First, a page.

“Oh, my God, my GOD, the hamster is in the piano. Roger! Roger!”

Stepdad was named Roger at birth. The only time we ever heard his name was when Mom wanted him to solve some crisis. Like a hamster in a piano. We heard his name pretty regularly.

“Roger, Roger. Oh, my God, what can we do?”

My brother added his calm voice to the din. “I HATE YOUR HAMSTER! GET IT OUT OF MY PIANO. NOW!!!”

Hammie kept up the music and took a quick turn to the left, playing a descending scale—actually better than what I normally had to listen to.

“Roger, do something. Do something!” demanded Mom.

Now, Roger was a quiet guy. He worked for the state, loved solitude, and had married my mother when his hormones got the better of him. All this pressure was building for him to do something. My sister sniffled and then broke into a howl. Markie was jumping up and down at the edge of the piano.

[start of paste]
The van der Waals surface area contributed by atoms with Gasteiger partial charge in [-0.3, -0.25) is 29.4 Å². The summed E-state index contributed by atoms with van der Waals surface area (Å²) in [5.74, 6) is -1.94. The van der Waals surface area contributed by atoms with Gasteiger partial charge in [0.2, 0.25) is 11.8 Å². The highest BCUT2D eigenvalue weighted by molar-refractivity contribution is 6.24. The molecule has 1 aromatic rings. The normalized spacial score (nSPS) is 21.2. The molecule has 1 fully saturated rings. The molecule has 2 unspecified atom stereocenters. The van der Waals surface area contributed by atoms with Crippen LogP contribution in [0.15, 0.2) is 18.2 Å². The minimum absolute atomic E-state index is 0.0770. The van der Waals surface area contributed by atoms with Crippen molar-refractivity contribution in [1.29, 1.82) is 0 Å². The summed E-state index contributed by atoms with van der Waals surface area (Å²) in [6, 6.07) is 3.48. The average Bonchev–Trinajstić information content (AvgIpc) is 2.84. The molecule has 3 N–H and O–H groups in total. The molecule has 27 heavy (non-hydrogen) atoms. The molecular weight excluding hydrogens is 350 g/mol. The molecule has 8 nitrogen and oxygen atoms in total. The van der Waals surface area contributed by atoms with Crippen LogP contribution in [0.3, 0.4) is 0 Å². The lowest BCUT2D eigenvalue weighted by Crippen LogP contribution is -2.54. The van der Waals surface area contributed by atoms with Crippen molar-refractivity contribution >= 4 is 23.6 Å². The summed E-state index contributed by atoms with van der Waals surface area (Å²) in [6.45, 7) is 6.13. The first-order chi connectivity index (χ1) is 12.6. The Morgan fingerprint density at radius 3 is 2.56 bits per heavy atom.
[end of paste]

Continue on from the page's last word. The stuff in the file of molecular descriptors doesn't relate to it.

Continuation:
“There he is!” Markie said, pointing. “There he is. Get some cheese and get him out.”

“He hates cheese,” my sister sobbed.

Hammie kept up a good tune. Mom’s arms were in the air, flailing.

“Roger, Roger! Get the hamster out. What if he poops in there?”

“No!” screamed my brother.

“He better not poop in my piano!” He turned to my sister. “Stupid! You aren’t supposed to touch my piano!”

Recriminations usually were part and parcel of our domestic storms.

The chaos factor had kicked in. How do you make it stop? What could one person do to end such a situation?

Roger figured it out. He watched Mr. Hammie’s handiwork on the keys. They’d depress as a result of the fast-footed critter’s movements. Roger anticipated two keys ahead of Mr. Hammie, raised his hand, made a fist and WHAM! Eeek!

My sister hit the floor legs spread wide. Her arms were the same, kind of like a kid making an angel in the snow. She started screaming. Next, my brother went nuts.

“THERE’S GUTS EVERYWHERE!!” he screamed and tried to attack my sister.

Roger pulled him off. Mom was quiet, but her eyes were big. She looked at me in the kitchen. “Why did YOU let her do this?”

I said nothing, just backed out the sliding glass door into a crisp Connecticut November day and ran.

It’s taken me a few years to enjoy hearing my daughter play the keyboard. But then again, we don’t have a hamster.

~Paul H. Karrer